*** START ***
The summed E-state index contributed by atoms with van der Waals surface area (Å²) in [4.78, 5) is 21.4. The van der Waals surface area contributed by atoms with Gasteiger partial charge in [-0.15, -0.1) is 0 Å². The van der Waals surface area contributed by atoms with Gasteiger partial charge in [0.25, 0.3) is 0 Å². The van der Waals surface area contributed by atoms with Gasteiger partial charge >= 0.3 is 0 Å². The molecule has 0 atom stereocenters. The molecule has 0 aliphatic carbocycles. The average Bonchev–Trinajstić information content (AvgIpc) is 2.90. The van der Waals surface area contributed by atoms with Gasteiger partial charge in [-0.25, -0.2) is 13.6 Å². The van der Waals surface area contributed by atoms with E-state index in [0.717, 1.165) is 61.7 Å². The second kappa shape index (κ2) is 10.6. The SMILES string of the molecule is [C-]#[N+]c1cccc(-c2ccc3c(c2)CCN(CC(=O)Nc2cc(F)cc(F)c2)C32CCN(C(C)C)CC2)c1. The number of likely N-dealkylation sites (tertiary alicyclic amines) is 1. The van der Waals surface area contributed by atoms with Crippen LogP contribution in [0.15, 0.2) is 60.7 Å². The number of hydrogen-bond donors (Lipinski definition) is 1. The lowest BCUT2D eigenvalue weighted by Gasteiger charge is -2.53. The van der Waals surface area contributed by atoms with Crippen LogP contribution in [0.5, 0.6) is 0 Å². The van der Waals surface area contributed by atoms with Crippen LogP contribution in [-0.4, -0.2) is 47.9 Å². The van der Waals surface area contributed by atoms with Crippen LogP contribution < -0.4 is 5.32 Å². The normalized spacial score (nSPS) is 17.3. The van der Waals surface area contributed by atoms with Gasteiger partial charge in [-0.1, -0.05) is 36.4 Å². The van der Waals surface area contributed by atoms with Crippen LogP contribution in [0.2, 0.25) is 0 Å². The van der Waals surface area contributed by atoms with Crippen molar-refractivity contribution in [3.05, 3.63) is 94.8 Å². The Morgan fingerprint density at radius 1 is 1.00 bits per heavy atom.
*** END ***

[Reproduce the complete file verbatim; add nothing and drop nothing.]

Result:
The summed E-state index contributed by atoms with van der Waals surface area (Å²) in [4.78, 5) is 21.4. The van der Waals surface area contributed by atoms with Gasteiger partial charge in [-0.15, -0.1) is 0 Å². The van der Waals surface area contributed by atoms with Gasteiger partial charge in [0.25, 0.3) is 0 Å². The van der Waals surface area contributed by atoms with Gasteiger partial charge >= 0.3 is 0 Å². The molecule has 0 atom stereocenters. The molecule has 0 aliphatic carbocycles. The average Bonchev–Trinajstić information content (AvgIpc) is 2.90. The van der Waals surface area contributed by atoms with Gasteiger partial charge in [-0.25, -0.2) is 13.6 Å². The van der Waals surface area contributed by atoms with E-state index in [0.717, 1.165) is 61.7 Å². The second kappa shape index (κ2) is 10.6. The SMILES string of the molecule is [C-]#[N+]c1cccc(-c2ccc3c(c2)CCN(CC(=O)Nc2cc(F)cc(F)c2)C32CCN(C(C)C)CC2)c1. The number of likely N-dealkylation sites (tertiary alicyclic amines) is 1. The van der Waals surface area contributed by atoms with Crippen LogP contribution in [0.15, 0.2) is 60.7 Å². The number of hydrogen-bond donors (Lipinski definition) is 1. The lowest BCUT2D eigenvalue weighted by Gasteiger charge is -2.53. The van der Waals surface area contributed by atoms with Crippen LogP contribution in [0.5, 0.6) is 0 Å². The van der Waals surface area contributed by atoms with Crippen LogP contribution in [-0.4, -0.2) is 47.9 Å². The van der Waals surface area contributed by atoms with Crippen LogP contribution < -0.4 is 5.32 Å². The normalized spacial score (nSPS) is 17.3. The van der Waals surface area contributed by atoms with Gasteiger partial charge in [-0.1, -0.05) is 36.4 Å². The van der Waals surface area contributed by atoms with Crippen LogP contribution in [0.2, 0.25) is 0 Å². The van der Waals surface area contributed by atoms with Crippen molar-refractivity contribution in [3.05, 3.63) is 94.8 Å². The Morgan fingerprint density at radius 1 is 1.00 bits per heavy atom.